Mentos and soda eruptions- lessons on explosive volcanic eruptions

Heather Wright, Alison Rust (contact), Kathy Cashman
University of Bristol
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Initial Publication Date: December 12, 2013 | Reviewed: July 30, 2015
Students participate in a popular experiment with Mentos candies and soda. This helps them learn about the scientific method, gas saturation, bubble nucleation, and explosive volcanic eruptions.
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This demonstration is impressive and so attracts the attention of students at any level. Through inquiry-based activities students can isolate the factors that cause the eruptions. The teacher can use the soda eruptions as an analogy to help students understand how and why explosive volcanic eruptions occur.

Skills and concepts that students must have mastered:

How the activity is situated in the course:

To date we have used as:
1) laboratory activity in undergraduate volcanology course
2) sample demonstration and lesson in an elementary education course (for future teachers)

National or State Education Standards addressed by this activity?:

Science as inquiry
Properties and changes of properties in matter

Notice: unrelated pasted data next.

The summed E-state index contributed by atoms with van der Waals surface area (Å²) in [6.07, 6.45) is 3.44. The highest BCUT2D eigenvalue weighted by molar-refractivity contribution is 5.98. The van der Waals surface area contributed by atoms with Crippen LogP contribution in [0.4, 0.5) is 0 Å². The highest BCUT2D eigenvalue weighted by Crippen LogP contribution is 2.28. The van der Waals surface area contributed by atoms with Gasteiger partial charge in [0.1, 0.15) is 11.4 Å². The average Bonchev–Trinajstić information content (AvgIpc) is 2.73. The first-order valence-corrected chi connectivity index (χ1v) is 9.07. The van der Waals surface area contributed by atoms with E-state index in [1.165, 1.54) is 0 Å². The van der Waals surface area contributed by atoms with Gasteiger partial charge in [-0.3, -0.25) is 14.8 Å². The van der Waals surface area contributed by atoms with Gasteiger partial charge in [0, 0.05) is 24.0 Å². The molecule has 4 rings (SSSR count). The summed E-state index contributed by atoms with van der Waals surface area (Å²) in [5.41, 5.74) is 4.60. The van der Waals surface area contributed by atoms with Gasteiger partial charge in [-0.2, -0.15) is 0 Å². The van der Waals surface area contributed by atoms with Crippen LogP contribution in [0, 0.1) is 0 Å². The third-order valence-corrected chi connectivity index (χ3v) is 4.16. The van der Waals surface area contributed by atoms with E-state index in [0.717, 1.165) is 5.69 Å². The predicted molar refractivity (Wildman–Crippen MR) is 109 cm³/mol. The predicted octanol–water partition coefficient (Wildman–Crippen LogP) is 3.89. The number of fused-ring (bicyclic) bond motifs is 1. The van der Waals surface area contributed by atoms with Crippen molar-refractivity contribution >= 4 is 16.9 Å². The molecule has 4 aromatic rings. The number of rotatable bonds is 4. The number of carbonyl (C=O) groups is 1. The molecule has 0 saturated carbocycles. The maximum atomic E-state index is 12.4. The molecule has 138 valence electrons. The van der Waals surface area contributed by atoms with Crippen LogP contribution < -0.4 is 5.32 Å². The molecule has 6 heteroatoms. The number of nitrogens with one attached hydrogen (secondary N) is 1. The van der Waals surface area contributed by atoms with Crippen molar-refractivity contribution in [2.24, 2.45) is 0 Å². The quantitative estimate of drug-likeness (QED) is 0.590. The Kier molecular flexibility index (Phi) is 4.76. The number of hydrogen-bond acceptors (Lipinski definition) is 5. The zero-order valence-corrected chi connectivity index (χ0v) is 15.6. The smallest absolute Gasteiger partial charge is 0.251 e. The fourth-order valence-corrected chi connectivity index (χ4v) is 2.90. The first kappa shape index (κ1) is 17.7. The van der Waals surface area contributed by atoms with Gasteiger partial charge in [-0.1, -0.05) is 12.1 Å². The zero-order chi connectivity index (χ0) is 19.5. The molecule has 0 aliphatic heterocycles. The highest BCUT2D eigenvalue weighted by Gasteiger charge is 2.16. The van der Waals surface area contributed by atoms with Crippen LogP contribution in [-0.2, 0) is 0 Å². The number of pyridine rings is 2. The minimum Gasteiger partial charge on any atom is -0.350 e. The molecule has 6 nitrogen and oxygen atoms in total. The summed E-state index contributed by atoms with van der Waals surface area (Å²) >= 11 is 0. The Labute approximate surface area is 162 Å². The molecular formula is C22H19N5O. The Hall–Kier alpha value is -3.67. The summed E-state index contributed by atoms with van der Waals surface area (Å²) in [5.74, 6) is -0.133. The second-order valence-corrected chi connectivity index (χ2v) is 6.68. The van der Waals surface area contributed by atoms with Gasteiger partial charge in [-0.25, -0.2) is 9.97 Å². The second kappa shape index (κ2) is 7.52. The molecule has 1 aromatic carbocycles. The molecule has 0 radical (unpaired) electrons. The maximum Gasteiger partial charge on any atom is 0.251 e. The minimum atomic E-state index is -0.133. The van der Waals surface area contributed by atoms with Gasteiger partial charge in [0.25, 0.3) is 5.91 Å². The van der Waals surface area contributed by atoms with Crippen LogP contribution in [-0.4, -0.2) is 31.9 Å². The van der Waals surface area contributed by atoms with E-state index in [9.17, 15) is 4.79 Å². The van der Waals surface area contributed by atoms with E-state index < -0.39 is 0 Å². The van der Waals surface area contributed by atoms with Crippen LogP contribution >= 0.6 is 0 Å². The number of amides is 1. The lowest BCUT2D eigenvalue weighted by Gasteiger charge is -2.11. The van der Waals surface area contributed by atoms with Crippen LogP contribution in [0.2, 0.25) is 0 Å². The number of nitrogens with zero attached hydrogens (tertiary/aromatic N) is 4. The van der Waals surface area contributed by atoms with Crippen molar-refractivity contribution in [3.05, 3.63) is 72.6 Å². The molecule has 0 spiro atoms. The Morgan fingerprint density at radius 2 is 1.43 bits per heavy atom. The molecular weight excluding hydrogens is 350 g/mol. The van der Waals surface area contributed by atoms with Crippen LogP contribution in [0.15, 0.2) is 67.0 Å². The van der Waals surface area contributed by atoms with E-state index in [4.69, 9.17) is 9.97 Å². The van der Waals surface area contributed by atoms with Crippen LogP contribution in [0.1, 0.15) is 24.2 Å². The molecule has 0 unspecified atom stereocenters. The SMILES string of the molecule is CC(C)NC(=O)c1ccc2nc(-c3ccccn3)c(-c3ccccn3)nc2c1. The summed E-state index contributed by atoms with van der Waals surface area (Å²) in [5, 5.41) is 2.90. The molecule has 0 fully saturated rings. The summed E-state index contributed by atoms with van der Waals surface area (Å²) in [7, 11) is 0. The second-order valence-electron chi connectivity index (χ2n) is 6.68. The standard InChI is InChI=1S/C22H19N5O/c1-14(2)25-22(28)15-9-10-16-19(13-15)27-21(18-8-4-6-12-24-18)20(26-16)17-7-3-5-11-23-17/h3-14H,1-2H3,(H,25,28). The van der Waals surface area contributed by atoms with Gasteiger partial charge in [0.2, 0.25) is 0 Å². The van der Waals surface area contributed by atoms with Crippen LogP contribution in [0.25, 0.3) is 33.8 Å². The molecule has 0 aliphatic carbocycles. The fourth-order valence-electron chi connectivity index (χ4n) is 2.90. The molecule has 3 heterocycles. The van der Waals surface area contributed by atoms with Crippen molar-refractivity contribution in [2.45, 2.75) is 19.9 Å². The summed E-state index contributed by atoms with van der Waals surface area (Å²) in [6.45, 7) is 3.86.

Motions and forces
Transfer of energy
Chemical reactions


Content/concepts goals for this activity:

Pressure and gas solubility, bubble nucleation, bubble growth, surface tension, kinetic and potential energy, volcanic eruptions, limnic eruptions

Higher order thinking skills goals for this activity:

Other skills goals for this activity:

Description of the activity/assignment

Determining whether students have met the goals

Class discussion
Laboratory notes
Written questionnaire

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Other Materials

Supporting references/URLs

Baur JE, Baur, MB (2006) The ultrasonic soda fountain: A dramatic demonstration of gas solubility in aqueous solutions. Journal of Chemical Education 83:577-580

Harpp KS, Koleszar AM, Geist DJ (2005) Volcanoes in the classroom:a simulation of an eruption column. Journal of Geoscience Education 53:173-175

Mangan M, Sisson TW (2000) Delayed, disequilibrium degassing in rhyolite magma; decompression experiments and implications for explosive volcanism. Earth Planet. Sci. Lett. 183(3-4):441-455

Spieler O, Kennedy B, Kueppers U, Dingwell DB, Scheu B, Taddeucci J (2004) The fragmentation threshold of pyroclastic rocks. Earth Planet. Sci. Lett. 226:139-148